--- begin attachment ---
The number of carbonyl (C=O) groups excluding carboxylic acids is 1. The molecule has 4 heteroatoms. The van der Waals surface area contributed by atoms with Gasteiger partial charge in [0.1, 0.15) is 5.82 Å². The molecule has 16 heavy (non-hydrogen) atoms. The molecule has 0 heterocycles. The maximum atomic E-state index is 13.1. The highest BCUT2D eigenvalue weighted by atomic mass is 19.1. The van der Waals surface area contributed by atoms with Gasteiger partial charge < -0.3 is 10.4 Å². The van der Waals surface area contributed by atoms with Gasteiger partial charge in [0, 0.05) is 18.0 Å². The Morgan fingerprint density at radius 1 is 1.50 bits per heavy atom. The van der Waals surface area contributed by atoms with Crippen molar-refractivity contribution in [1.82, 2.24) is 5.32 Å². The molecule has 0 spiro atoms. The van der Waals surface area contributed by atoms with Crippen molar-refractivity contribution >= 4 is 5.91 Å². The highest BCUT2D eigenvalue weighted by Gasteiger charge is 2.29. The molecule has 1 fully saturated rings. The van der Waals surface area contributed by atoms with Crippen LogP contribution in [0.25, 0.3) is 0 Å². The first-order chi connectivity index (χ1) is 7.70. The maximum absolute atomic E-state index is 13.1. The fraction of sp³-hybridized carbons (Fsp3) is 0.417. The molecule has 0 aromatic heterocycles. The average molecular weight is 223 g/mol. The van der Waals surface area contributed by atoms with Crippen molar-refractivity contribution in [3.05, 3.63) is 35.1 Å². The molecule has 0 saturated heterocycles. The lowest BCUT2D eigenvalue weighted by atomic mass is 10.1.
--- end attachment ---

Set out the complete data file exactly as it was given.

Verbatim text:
The number of carbonyl (C=O) groups excluding carboxylic acids is 1. The molecule has 4 heteroatoms. The van der Waals surface area contributed by atoms with Gasteiger partial charge in [0.1, 0.15) is 5.82 Å². The molecule has 16 heavy (non-hydrogen) atoms. The molecule has 0 heterocycles. The maximum atomic E-state index is 13.1. The highest BCUT2D eigenvalue weighted by atomic mass is 19.1. The van der Waals surface area contributed by atoms with Gasteiger partial charge < -0.3 is 10.4 Å². The van der Waals surface area contributed by atoms with Gasteiger partial charge in [0, 0.05) is 18.0 Å². The Morgan fingerprint density at radius 1 is 1.50 bits per heavy atom. The van der Waals surface area contributed by atoms with Crippen molar-refractivity contribution in [1.82, 2.24) is 5.32 Å². The molecule has 0 spiro atoms. The van der Waals surface area contributed by atoms with Crippen molar-refractivity contribution >= 4 is 5.91 Å². The highest BCUT2D eigenvalue weighted by Gasteiger charge is 2.29. The molecule has 1 fully saturated rings. The van der Waals surface area contributed by atoms with Crippen LogP contribution in [0.25, 0.3) is 0 Å². The first-order chi connectivity index (χ1) is 7.70. The maximum absolute atomic E-state index is 13.1. The fraction of sp³-hybridized carbons (Fsp3) is 0.417. The molecule has 0 aromatic heterocycles. The average molecular weight is 223 g/mol. The van der Waals surface area contributed by atoms with Crippen molar-refractivity contribution in [3.05, 3.63) is 35.1 Å². The molecule has 0 saturated heterocycles. The lowest BCUT2D eigenvalue weighted by atomic mass is 10.1.